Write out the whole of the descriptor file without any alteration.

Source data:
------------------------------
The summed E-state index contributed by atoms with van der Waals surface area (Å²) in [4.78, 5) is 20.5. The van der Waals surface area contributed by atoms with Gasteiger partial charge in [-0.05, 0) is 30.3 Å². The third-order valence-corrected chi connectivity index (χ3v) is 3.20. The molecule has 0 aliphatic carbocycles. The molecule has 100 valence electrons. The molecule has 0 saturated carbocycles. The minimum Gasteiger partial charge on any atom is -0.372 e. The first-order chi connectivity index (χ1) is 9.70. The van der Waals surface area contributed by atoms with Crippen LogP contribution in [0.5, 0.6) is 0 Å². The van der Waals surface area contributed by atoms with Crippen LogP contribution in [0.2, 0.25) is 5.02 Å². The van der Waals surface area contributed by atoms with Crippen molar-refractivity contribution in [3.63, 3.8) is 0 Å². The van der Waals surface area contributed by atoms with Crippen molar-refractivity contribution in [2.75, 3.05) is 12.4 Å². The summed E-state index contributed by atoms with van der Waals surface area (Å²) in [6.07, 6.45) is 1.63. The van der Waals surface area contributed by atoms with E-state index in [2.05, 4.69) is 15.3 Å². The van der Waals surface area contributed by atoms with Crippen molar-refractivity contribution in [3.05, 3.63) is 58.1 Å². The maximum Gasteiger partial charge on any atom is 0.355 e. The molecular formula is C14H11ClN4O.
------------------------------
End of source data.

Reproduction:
The summed E-state index contributed by atoms with van der Waals surface area (Å²) in [4.78, 5) is 20.5. The van der Waals surface area contributed by atoms with Gasteiger partial charge in [-0.05, 0) is 30.3 Å². The third-order valence-corrected chi connectivity index (χ3v) is 3.20. The molecule has 0 aliphatic carbocycles. The molecule has 100 valence electrons. The molecule has 0 saturated carbocycles. The minimum Gasteiger partial charge on any atom is -0.372 e. The first-order chi connectivity index (χ1) is 9.70. The van der Waals surface area contributed by atoms with Crippen LogP contribution in [0.5, 0.6) is 0 Å². The van der Waals surface area contributed by atoms with Crippen LogP contribution in [0.2, 0.25) is 5.02 Å². The van der Waals surface area contributed by atoms with Crippen molar-refractivity contribution in [3.63, 3.8) is 0 Å². The van der Waals surface area contributed by atoms with Crippen molar-refractivity contribution in [2.75, 3.05) is 12.4 Å². The summed E-state index contributed by atoms with van der Waals surface area (Å²) in [6.07, 6.45) is 1.63. The van der Waals surface area contributed by atoms with E-state index in [2.05, 4.69) is 15.3 Å². The van der Waals surface area contributed by atoms with Crippen molar-refractivity contribution in [3.05, 3.63) is 58.1 Å². The maximum Gasteiger partial charge on any atom is 0.355 e. The molecular formula is C14H11ClN4O.